This is the first piece in a week-long series on schools, districts, and organizations across the state using data in innovative ways. Follow along with the rest of the series here.
At Shamrock Gardens Elementary School in Charlotte, everyone in the building — the students, the teachers, the custodial staff — can recite the school’s three goals.
- Create a culture of care
- Instill a love of literacy
- Utilize data-driven instruction
Every meeting at the school, whether it’s a student support meeting or a literacy intervention meeting, starts with these three goals in mind. You’ll find them incorporated in the school’s improvement plan and hanging on the walls of Principal Sarah Reeves’ office. And, according to Reeves, even the order of the goals has a purpose.
When Reeves first arrived at Shamrock Gardens Elementary in 2014, she heard data-driven instruction (DDI) discussed in a negative light — but that wasn’t her experience with the practice at previous schools.
“I felt like I was able to really close achievement gaps for kids. I was able to customize and tailor my instruction to meet their needs. In the school where I had come from, it was a really positive thing,” said Reeves. “A lot of my initial conversations were like: ‘We’re beating teachers over the head with data, we’re multiple choice-testing kids to death.’ It was almost like as soon as you said DDI, people said: ‘Why is that the only thing driving instruction?'”
Shamrock Gardens Elementary
– District: Charlotte-Mecklenburg Schools
– Enrollment: 548 students
– Performance: Exceeded growth in 2018 after meeting growth for the previous three years
– 48.8% of students are economically disadvantaged
Through those conversations with teachers, Reeves realized it wasn’t actually the DDI that teachers were frustrated with, but rather the thought that data and numbers were overtaking everything else at the expense of considering the whole child. That’s when she decided it was time to step back from an emphasis on DDI to first address the school’s culture.
“I had a lot of wise mentors tell me: You can’t do anything well and expect your data to soar unless you first focus on a strong culture within your staff, you reduce teacher turnover, you make your school be a great place to teach and learn,” said Reeves. “And once you do that, and then you begin to implement best practices in data-driven instruction, that is truly where the shift happens — not only for a short peak of one or two years, but a continued upward slope.”
Creating a culture of care
Shamrock Gardens Elementary has seen tremendous growth over the last five years. In 2014, the school received a D performance grade despite exceeding growth. For the next four years, the school continued to meet growth, and raised its grade to a C in 2015-2017 and a B in 2018.
For Reeves, this steady growth is a testament to the fact that the school didn’t go after data-driven instruction right away. Rather than chase numbers and metrics, the school slowed down and focused on the culture, health, and wellbeing of the teachers and students.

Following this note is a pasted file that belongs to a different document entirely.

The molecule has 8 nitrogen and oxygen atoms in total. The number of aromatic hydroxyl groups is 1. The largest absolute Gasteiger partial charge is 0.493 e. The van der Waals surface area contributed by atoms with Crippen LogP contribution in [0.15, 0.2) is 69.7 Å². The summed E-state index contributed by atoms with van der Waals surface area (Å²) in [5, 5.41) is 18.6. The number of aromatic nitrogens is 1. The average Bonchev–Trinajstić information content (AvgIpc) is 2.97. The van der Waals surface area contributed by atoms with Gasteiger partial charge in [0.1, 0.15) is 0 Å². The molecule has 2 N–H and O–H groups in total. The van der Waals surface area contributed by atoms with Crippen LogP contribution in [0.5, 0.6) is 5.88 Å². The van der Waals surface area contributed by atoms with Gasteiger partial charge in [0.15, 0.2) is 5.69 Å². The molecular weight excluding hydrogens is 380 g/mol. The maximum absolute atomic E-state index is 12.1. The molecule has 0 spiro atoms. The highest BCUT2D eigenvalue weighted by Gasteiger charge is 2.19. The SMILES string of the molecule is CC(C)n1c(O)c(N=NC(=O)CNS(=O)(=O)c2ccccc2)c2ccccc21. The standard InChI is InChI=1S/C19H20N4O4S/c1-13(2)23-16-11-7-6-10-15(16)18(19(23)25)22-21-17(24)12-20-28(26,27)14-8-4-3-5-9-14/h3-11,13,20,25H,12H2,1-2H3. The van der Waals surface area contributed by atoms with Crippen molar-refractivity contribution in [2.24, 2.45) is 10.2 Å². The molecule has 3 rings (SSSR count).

“I sat down and listened to the teachers to hear: What is it going to take for you to love what you do every day and love coming to school?” said Reeves. “There were some people that the passion was already there, but there were others that felt defeated by this mentality of, ‘Let me put your data up on a projector in the middle of a staff meeting and talk about what we need to do differently.'”
Another part of establishing a culture of care was shifting teachers’ mindsets around the role of data from defining a teacher’s quality or a student’s worth to being used as a tool to improve student outcomes. Since teachers are assessed by their EVAAS scores, Reeves said she often had to send a counter-intuitive message to her staff: While their focus needed to remain on urgency, efficiency, and being the best educators possible, one test did not define their quality.
“I’ve heard leaders say that teachers need to be concerned if their data looks a certain way. It’s the polar opposite culture at Shamrock, where I’m saying it’s one test, it’s okay, we will get there,” said Reeves.
“You have to focus on the instructional culture of your school before DDI can be done effectively. I think that’s a common, easy pitfall that leaders make is they go right after that DDI and right after the systems and structures and, as a result, there’s a lot of unintended consequences that come from that mentality.”
Using data to drive instruction
In Reeves’ third year at the school, the time was right to dive into data-driven instruction. Previously, teachers were looking at the data, identifying what kids needed, understanding where the gaps were — and that’s where the process ended. Reeves spent time with the teachers on the importance of extending that data-driven practice: once gaps are identified, a plan is created, that plan is practiced, and that plan is followed up on.
“You could crunch numbers for days, but it’s about what you’re doing to respond to that data that’s the most important part,” said Reeves.
Teachers learned how to read Measures of Academic Progress (MAP) reports, identify students in different percentiles, disaggregate data by subgroups, and more.
At the end of that year, Reeves spent a summer in the Relay Graduate School of Education where she had an ‘aha’ moment: she’d been looking at the data all wrong. When Reeves was first trained on DDI, she was taught to use common interim assessments, create six-week plans to reteach the standards, and then reassess.
“There was this whole new concept that you look at data every week or two, and as opposed to just looking at the numbers, you physically take out the student work samples and you do work sample analysis,” said Reeves.
While disaggregating the common interim assessment data allowed teachers to identify and target what students needed to relearn, that data never actually told the teachers what the students’ misconceptions were.
“We might say they chose B, but B was the distractor, and we need to go back and teach this again. But it was never about: let’s figure out how this kid solved this problem, and oh my gosh they flipped their 6 and their 2 and that’s why this whole problem is wrong,” she said.